I’m a lay member and I have a question for Pastor’s who support the amendment that weakens our position on the use of alcohol. A couple, who are members of your church, ask you to officiate their wedding and reception. All events, including the pre-wedding dinner which will be held the week end before, are to be held at the church facilities where you are the pastor. The bride’s family have been Nazarenes since you first became their pastor when through prayer and counseling, Dad was saved and delivered from alcoholism. The grooms family are not church members yet but you have been witnessing, working and praying for them. They come to you and are adamant about wanting alcohol to be available and served for all wedding events. In hopes of solving the situation, you explain that it’s traditional for the bride’s wishes be prioritized, but to no avail. They remind you that the pre-wedding dinner is hosted by the grooms family, and there is no reason to abstain at this joyous event according to the Manuel. After all Jesus turned water to wine for a wedding. And of course you give in and explain to the brides family that they will be ok just for this special occasion.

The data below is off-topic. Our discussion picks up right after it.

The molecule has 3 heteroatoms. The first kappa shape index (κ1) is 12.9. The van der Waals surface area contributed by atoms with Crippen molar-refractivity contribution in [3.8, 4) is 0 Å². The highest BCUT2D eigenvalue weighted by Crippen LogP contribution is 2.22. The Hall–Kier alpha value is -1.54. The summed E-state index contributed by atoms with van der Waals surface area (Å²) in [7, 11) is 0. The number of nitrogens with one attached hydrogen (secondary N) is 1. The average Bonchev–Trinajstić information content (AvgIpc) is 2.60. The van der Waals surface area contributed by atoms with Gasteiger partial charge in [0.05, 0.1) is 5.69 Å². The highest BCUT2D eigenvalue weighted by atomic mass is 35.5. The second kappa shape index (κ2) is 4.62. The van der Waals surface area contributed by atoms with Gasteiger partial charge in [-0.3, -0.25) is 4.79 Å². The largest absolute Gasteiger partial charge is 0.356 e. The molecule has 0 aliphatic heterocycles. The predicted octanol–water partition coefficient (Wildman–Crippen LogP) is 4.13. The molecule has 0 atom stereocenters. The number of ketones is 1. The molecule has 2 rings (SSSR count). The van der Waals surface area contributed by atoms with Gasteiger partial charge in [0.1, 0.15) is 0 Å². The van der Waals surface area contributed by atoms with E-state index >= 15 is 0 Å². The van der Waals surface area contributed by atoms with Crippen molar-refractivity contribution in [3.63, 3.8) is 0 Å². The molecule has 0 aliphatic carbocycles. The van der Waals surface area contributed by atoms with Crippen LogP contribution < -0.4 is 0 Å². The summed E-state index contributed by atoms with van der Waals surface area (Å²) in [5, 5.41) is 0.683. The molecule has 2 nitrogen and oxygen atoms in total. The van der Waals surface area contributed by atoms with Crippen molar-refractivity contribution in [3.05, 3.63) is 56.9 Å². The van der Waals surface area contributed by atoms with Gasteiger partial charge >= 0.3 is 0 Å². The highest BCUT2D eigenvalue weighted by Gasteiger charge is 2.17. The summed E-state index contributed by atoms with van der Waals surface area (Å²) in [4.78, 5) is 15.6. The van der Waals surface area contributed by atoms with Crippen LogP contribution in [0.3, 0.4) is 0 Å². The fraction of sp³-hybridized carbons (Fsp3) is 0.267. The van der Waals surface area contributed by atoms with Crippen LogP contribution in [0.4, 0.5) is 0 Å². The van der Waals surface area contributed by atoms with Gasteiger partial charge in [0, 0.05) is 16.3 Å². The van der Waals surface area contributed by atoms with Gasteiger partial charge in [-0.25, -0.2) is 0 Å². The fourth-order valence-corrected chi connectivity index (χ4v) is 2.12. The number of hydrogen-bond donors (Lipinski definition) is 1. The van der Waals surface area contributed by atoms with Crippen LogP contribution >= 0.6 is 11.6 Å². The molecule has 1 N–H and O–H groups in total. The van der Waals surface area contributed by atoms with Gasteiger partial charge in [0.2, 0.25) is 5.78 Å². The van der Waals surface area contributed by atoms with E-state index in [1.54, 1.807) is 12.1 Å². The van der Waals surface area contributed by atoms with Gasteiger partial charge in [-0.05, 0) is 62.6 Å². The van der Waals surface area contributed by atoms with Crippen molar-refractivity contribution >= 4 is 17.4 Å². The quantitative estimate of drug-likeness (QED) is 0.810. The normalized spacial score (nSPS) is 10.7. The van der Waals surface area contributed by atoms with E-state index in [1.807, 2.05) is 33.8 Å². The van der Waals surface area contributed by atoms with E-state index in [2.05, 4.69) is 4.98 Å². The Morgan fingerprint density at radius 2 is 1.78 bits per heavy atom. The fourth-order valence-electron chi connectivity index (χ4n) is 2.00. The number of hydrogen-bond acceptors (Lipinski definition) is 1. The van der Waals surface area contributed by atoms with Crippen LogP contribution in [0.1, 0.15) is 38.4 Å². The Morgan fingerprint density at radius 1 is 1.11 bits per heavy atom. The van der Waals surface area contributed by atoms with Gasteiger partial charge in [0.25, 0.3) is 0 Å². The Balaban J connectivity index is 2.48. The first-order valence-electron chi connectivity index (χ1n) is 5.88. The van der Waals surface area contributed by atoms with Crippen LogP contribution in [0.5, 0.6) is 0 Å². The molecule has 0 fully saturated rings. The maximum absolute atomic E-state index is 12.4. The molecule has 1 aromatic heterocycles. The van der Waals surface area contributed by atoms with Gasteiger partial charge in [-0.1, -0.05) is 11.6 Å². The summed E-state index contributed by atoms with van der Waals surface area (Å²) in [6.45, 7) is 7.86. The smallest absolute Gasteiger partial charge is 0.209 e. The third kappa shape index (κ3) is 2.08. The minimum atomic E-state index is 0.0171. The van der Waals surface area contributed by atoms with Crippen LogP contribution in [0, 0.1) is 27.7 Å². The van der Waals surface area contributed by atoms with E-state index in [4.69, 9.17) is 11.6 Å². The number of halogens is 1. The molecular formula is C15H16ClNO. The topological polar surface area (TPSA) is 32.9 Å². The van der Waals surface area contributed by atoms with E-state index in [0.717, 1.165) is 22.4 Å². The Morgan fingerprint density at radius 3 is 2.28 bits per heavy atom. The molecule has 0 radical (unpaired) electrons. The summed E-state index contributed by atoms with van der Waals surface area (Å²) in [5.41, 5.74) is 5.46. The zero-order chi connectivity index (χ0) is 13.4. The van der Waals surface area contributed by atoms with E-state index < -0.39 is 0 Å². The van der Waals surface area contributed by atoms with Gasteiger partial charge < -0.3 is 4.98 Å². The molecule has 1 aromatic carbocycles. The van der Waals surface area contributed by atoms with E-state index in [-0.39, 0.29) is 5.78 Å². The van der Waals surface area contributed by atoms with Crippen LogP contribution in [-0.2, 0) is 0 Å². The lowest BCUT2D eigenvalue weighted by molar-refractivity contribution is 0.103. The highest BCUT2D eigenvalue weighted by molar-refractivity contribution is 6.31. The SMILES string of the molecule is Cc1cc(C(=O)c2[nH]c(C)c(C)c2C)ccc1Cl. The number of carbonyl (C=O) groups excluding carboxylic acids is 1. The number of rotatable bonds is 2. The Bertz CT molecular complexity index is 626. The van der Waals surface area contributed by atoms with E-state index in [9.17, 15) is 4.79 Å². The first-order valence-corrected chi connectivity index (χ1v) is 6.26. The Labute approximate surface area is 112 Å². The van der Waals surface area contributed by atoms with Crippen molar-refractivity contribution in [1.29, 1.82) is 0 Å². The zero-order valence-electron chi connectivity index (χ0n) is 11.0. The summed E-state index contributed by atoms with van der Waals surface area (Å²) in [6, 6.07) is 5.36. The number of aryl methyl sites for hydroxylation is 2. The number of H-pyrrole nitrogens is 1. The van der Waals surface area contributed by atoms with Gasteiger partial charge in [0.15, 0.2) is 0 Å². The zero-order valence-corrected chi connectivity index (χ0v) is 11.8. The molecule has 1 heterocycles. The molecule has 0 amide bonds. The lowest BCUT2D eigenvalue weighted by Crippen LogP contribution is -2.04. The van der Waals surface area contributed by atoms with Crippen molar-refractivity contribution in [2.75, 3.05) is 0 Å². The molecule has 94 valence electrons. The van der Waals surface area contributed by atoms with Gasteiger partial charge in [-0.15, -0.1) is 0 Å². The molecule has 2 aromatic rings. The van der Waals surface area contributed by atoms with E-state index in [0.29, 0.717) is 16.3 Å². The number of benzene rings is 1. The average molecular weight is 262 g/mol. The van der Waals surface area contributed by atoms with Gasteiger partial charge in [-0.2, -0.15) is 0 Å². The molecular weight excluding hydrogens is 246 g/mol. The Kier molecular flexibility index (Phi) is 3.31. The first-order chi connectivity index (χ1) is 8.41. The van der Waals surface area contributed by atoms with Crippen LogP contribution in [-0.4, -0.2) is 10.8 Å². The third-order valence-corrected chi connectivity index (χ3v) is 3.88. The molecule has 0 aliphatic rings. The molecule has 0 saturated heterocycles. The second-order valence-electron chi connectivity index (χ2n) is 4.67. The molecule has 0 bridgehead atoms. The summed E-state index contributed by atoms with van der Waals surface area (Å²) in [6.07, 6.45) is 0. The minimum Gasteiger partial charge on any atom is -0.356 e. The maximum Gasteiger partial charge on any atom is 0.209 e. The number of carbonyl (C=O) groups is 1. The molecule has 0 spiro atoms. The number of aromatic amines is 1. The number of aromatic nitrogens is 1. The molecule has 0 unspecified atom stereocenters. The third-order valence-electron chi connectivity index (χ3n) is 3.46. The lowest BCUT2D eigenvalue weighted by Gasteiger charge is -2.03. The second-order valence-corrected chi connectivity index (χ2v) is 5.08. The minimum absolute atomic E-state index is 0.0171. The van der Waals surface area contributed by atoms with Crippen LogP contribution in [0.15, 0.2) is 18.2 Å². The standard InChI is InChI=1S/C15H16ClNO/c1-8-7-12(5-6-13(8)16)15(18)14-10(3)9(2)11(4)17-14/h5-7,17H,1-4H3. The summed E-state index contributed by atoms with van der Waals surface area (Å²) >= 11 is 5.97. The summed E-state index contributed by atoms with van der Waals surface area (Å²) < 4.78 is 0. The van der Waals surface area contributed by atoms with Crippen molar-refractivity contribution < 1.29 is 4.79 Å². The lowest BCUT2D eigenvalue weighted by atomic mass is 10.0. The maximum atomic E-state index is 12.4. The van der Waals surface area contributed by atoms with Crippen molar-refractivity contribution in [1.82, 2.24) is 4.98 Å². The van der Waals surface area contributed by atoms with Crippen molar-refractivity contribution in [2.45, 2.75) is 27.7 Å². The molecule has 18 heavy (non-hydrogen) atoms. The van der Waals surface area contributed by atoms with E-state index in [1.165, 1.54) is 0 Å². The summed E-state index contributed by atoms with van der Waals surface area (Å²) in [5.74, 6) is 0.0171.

So many questions come to mind. Such as the conversation the grooms dad has with his neighbor. “I’m buying this whiskey for the punch at the wedding. It’s at the First Church of the Nazarene.” Do we really want this? Do we really want half of the church not going to this couples wedding because there will be alcohol served, and some of the membership getting tipsey and missing the front step or some other item. Do we want the brides dad, who really can’t stay home, to endure such a hard evening of being tempted to a pre-Christ lifestyle. Again, I’m just asking, and I am open to answers.
If you’re going to dream up a worst case scenario, I’m sure you can come up with a solution as well.
At my daughter’s wedding, her husband’s family asked if they could provide a keg of beer for the reception. Though my wife and I do not partake, and they paid for the beer, we agreed that this occasion was the place for celebration of two families becoming one, and not the place to “take a stand” for our church’s rules. We had a glorious party, full of joy, and thanksgiving. And nobody died, embarrassed themselves with public drunkenness, or became an alcoholic that night.
Stories like yours are meant to win arguments, but are seldom realistic. Our preachers have used these to keep us in fear, and away from “bad people” for years. That’s why so few of us have any friends outside the church.